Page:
Not sure where to start? Lettuces grow quickly and grow year-round. This book on growing lettuce and microgreens indoors is written with small kitchens and homes in mind.
Container garden ideas
If you have some outdoor space, container gardens offer a lot of flexibility: it’s easy to move plants around for better light, or even indoors in case of unexpected frost. You might be surprised just how much you can grow in containers. Here’s what you need to grow and harvest a delicious container garden.
Wooden Elevated Garden Bed Kit with Legs ($149.99; amazon.com)
A balcony or other small outdoor space can become a bountiful garden with this approximately 30-inch by 18-inch raised wooden garden bed. The shelf underneath is perfect for storing the watering can and gardening tools or more plants in pots.
5-Pack 5 Gallon Grow Bags ($25.99; amazon.com)
CaliKim likes fabric containers for container gardening. Lighter than terra cotta, they also let the roots breath and prevent root circling, a process where the roots grow around the plant and can eventually choke it. These pots are great for root health of container plants and can be easily washed and stored between growing seasons if needed.
Versa-Brella SPF 50+ Adjustable Umbrella ($19.99; amazon.com)
This is a must-have for many balcony gardeners. If gardening in a small outdoor space means too much harsh direct sunlight for part of the day, try clamping this Versa-Brella to any railing, chair or other nearby object to shield delicate starters.
Watering Can with Tulip Design, 2-Gallon ($13.99; amazon.com)
Containers often require more watering than in-ground gardens. If you don’t have a hose on your back porch or patio, a large watering can is a must.
Fiskars Ergo Trowel ($7.89; amazon.com)
A good hand trowel can last for years and costs about as much as two lattes. This well-rated option from Fiskars is light enough to be comfortable but strong enough to cut through packed dirt.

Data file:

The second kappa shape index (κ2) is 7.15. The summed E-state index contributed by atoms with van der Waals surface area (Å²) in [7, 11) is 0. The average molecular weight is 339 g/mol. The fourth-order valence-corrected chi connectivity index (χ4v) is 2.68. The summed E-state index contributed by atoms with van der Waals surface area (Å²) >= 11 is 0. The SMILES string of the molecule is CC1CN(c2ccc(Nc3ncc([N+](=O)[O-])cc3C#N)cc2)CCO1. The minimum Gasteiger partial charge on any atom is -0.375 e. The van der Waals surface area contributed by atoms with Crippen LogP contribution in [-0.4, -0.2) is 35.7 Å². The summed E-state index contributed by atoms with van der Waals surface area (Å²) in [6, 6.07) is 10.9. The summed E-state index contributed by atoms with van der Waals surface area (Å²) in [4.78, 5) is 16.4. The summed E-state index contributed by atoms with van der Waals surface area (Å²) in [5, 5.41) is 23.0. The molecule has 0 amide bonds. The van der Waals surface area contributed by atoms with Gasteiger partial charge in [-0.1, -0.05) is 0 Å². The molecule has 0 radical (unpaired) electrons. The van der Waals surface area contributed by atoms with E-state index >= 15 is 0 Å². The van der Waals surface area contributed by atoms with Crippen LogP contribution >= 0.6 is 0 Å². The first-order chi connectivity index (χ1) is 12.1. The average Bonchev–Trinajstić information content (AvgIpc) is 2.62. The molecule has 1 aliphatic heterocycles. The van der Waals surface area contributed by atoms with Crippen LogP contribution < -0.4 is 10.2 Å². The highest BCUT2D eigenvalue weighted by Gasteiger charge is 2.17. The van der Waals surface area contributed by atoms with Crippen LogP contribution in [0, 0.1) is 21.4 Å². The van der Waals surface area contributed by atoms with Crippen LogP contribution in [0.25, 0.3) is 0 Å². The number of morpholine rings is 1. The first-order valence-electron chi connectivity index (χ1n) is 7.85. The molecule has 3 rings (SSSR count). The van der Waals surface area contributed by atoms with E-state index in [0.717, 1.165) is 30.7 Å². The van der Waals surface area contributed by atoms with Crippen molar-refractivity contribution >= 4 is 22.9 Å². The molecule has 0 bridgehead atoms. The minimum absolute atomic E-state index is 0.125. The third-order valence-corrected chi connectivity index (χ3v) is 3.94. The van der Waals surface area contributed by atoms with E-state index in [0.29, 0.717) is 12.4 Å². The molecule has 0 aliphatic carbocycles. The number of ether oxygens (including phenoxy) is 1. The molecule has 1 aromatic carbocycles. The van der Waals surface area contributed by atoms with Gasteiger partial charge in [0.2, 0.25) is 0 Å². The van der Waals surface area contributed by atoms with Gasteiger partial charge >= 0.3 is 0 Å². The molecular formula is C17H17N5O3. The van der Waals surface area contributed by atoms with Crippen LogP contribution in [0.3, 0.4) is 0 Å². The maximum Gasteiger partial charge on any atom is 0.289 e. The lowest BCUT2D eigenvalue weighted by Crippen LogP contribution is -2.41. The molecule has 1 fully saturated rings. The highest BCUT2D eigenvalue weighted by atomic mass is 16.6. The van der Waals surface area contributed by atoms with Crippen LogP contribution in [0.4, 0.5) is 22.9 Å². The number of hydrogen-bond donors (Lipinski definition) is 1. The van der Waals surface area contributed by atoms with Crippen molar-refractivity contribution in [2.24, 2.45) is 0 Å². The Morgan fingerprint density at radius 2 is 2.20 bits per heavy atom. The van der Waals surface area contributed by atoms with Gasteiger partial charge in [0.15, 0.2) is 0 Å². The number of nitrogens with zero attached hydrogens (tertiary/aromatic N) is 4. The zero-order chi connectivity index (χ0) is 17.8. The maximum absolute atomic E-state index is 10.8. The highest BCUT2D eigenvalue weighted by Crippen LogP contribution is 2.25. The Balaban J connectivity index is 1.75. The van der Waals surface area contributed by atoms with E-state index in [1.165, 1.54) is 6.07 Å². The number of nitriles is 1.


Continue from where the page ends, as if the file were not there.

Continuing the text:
Pine Tree Tools Bamboo Working Gloves ($14.97, amazon.com)
These gardening gloves fit, well, like a glove. The “second-skin” design means you won’t feel clumsy whether you’re digging, weeding or gently planting seeds.
Bio Green City Jungle ($99.99; biogreen-products.com)
Randy Schultz, the content editor for Home, Garden and Homestead, recommends City Jungle planters for terraces, which are more space-efficient than several large round buckets or terra cotta planters. Bonus: They’re self-watering.
’Simple Steps to Success: Fruit and Vegetables in Pots’ by DK ($8.78; amazon.com)
This quick-reference guide to growing food in pots has all the basic info needed to make a fruitful container garden in any outdoor space.
Backyard garden ideas
Ah, the backyard garden. If space is available, it really opens up the possibilities. Just make sure, whether you’re using raised or in-ground beds, that you’ve got good-quality soil. CaliKim suggests reaching out to landscapers about buying soil in bulk to get your garden off the ground.
Ames Digging Shovel ($18.98; homedepot.com)
CaliKim also encourages gardeners to be creative: Think about repurposing an existing flower bed or plot of shrubs or other decorative plants. In-ground gardens require a bit more grunt work. The most important elements are a digging shovel and sweat equity. A full-sized shovel will come in handy whether setting up an in-ground or raised bed.